• Freedom to make changes: In an apartment, you’re limited in what you can do around your home. When you own a condo, you can generally decorate inside or paint the walls without worrying about what your landlord will think.


  • Less privacy: A condo doesn’t typically offer more privacy compared to a traditional single-family home. Like an apartment, you still have neighbors close by and, in some cases, living above, below or beside you. 
  • Some restrictions: Many condos have HOAs with limitations and restrictions on what you can do. For instance, you might need permission if you want to rent your condo out or make any changes to the exterior.
  • HOA fees and other homebuyer costs: Along with restrictions, you’re responsible for paying HOA fees if the association charges them. You also need to cover costs like a down payment, mortgage and property taxes when you purchase the condo. 

Pros and cons of apartments

If you’re thinking about renting, an apartment might be your best bet. 


  • More cost effective. A condo may require more upfront costs, like a down payment and a home inspection fee. Plus, you’re responsible for paying your mortgage, property taxes and potential HOA fees. For an apartment, you typically pay a security deposit, and some landlords require first and last month’s rent. But it may be more straightforward and less expensive.
  • Less responsibility. If something breaks in your apartment that’s not your fault, you may not have to pay for the repairs. That’s generally the responsibility of the building’s owner, management company or landlord.
  • Good short-term option. Many lease agreements are for 12 months, so if you don’t like your apartment, you can leave after a year. Some agreements let you pay month to month, giving you even more flexibility to move if you aren’t happy where you are, although it may be more expensive.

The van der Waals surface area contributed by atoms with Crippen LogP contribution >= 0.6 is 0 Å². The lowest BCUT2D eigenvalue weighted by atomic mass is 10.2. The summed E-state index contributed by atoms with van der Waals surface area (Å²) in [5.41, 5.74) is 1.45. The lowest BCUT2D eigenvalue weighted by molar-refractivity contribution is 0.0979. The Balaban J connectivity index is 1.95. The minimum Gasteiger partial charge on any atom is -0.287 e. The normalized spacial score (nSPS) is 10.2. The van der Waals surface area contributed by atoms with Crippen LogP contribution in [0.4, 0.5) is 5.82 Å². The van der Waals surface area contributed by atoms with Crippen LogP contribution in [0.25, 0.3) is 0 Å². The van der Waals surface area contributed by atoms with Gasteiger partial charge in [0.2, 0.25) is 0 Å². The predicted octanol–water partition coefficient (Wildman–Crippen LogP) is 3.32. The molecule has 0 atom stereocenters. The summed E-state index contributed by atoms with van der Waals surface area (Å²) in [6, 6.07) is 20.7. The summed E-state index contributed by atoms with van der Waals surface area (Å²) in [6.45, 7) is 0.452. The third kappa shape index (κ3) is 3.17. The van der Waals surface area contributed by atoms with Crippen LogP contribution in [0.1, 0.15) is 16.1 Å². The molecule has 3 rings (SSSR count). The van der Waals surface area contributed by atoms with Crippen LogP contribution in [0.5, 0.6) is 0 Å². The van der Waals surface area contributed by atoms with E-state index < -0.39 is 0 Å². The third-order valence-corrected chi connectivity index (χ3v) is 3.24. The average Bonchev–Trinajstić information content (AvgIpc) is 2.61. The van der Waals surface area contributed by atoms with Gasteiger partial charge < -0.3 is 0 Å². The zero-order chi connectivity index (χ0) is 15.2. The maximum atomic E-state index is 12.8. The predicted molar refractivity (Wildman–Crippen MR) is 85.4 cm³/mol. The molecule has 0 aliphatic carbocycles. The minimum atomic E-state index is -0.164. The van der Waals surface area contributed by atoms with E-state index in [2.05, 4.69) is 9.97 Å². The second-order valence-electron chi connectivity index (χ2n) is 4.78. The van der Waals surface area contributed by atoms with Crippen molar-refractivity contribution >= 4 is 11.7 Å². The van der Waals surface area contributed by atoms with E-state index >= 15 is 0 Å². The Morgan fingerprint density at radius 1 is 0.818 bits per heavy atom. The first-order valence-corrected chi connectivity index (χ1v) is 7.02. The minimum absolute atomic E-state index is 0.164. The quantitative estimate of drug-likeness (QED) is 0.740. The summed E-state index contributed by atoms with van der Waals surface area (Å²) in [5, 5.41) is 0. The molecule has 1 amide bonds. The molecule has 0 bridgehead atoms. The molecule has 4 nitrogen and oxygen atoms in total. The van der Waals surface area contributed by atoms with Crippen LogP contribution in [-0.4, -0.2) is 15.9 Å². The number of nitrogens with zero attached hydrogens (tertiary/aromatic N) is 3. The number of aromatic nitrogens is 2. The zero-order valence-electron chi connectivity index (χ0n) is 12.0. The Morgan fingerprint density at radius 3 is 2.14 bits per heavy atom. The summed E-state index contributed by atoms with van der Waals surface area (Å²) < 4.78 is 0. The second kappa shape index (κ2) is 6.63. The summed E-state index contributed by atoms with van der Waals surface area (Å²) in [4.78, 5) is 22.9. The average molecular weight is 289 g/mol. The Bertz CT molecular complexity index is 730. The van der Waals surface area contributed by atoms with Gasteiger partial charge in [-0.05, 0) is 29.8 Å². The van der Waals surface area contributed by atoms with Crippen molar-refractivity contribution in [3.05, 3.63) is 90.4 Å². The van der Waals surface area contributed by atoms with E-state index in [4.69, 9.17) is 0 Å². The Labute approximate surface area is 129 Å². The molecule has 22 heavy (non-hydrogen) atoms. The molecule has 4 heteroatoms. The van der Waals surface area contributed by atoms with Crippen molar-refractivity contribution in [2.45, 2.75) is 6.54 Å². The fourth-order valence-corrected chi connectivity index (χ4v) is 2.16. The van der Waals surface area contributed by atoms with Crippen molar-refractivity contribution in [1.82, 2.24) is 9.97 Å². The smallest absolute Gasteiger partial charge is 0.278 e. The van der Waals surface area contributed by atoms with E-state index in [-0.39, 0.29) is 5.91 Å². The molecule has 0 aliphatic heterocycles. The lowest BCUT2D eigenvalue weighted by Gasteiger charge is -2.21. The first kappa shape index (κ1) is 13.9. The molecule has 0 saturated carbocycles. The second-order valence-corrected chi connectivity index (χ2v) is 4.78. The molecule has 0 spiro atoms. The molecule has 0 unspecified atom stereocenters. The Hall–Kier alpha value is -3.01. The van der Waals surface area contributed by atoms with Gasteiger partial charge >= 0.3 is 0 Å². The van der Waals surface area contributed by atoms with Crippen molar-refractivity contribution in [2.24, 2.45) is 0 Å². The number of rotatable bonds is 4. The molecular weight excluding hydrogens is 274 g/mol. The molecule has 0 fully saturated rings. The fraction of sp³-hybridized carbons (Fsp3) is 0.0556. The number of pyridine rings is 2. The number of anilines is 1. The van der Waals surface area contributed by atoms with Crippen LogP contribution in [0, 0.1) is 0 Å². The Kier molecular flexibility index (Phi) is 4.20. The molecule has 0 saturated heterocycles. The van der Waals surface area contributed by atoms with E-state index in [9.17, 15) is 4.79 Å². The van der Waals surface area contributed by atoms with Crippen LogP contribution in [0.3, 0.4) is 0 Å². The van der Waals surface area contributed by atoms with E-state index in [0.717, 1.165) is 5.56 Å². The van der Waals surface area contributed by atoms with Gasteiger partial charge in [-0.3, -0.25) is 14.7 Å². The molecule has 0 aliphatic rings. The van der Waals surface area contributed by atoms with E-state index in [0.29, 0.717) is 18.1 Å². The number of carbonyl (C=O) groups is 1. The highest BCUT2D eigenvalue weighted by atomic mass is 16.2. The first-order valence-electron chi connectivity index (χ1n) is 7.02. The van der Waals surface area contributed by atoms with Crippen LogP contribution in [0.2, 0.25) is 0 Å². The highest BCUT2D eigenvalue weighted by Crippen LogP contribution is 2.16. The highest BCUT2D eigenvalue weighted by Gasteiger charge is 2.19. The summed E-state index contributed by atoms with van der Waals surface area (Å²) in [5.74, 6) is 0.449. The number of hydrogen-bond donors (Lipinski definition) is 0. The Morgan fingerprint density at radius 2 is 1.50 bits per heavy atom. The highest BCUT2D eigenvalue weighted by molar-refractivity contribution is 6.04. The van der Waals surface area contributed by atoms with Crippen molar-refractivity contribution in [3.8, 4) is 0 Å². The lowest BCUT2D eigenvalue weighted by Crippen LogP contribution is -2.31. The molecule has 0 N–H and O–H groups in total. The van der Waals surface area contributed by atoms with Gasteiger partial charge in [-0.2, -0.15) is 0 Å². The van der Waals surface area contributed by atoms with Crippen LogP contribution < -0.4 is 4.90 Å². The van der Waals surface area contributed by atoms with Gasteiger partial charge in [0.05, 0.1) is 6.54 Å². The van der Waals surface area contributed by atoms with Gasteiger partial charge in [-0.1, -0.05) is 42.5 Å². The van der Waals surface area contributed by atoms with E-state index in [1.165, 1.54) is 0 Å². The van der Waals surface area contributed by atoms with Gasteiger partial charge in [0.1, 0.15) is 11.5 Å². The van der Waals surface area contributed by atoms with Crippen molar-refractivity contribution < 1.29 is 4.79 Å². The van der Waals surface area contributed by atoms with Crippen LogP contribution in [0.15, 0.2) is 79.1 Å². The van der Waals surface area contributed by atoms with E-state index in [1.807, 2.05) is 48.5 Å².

• Not building equity. When you own your home, making monthly mortgage payments means you’re building equity to eventually own your place of residence outright. When you rent, you’re never building equity in your home. 
  • Permission to make changes. It’s harder to make changes to your home when you have to get it approved by your landlord. For instance, you may need to get permission to paint the walls, and you likely can’t change from carpet to wood floors, for example.

Condos vs. apartments: Which one is best?

You might want a condo if:

  • You want to build equity. You can start building equity in your home every time you make a monthly mortgage payment.
  • You have enough money to cover upfront costs. With the extra costs and fees, make sure you have enough saved up to pay for anything that comes up in the homebuying process.
  • You don’t want a single-family home. Not all homebuyers want to own a house. If a single-family home doesn’t sound enticing or you don’t have enough to pay for it right now, a condo may best fit your needs.

You might want an apartment if: 

  • You don’t want to stay in your current city for long. If you’re worried about being tied down, an apartment can give you the opportunity to leave and have more flexibility. 
  • You want someone else to pay for repairs. More oversight from a landlord can equal less responsibility for you. Having your landlord manage repairs means you generally don’t have to pay for things when they break.

Condos and apartments are similar in some ways but different in others. Determining whether a condo or apartment is best depends on what is right for you and your ideal living situation.